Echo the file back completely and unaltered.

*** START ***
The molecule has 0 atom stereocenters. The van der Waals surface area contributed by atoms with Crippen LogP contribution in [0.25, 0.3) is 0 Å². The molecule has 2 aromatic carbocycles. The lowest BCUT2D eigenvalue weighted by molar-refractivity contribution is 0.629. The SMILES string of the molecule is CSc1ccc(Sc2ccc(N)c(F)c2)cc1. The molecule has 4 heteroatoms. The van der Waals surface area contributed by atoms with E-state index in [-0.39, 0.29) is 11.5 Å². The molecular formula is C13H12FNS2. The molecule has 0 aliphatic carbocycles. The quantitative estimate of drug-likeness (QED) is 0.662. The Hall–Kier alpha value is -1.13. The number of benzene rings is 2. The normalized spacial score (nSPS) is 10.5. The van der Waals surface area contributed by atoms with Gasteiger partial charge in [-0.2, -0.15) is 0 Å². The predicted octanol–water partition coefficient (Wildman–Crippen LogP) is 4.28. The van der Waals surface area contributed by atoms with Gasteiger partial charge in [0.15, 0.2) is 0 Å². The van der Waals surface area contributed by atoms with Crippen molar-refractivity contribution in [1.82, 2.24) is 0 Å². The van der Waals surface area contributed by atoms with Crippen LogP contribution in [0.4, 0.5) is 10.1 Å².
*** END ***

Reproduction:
The molecule has 0 atom stereocenters. The van der Waals surface area contributed by atoms with Crippen LogP contribution in [0.25, 0.3) is 0 Å². The molecule has 2 aromatic carbocycles. The lowest BCUT2D eigenvalue weighted by molar-refractivity contribution is 0.629. The SMILES string of the molecule is CSc1ccc(Sc2ccc(N)c(F)c2)cc1. The molecule has 4 heteroatoms. The van der Waals surface area contributed by atoms with E-state index in [-0.39, 0.29) is 11.5 Å². The molecular formula is C13H12FNS2. The molecule has 0 aliphatic carbocycles. The quantitative estimate of drug-likeness (QED) is 0.662. The Hall–Kier alpha value is -1.13. The number of benzene rings is 2. The normalized spacial score (nSPS) is 10.5. The van der Waals surface area contributed by atoms with Gasteiger partial charge in [-0.2, -0.15) is 0 Å². The predicted octanol–water partition coefficient (Wildman–Crippen LogP) is 4.28. The van der Waals surface area contributed by atoms with Gasteiger partial charge in [0.15, 0.2) is 0 Å². The van der Waals surface area contributed by atoms with Crippen molar-refractivity contribution in [1.82, 2.24) is 0 Å². The van der Waals surface area contributed by atoms with Crippen LogP contribution in [0.4, 0.5) is 10.1 Å².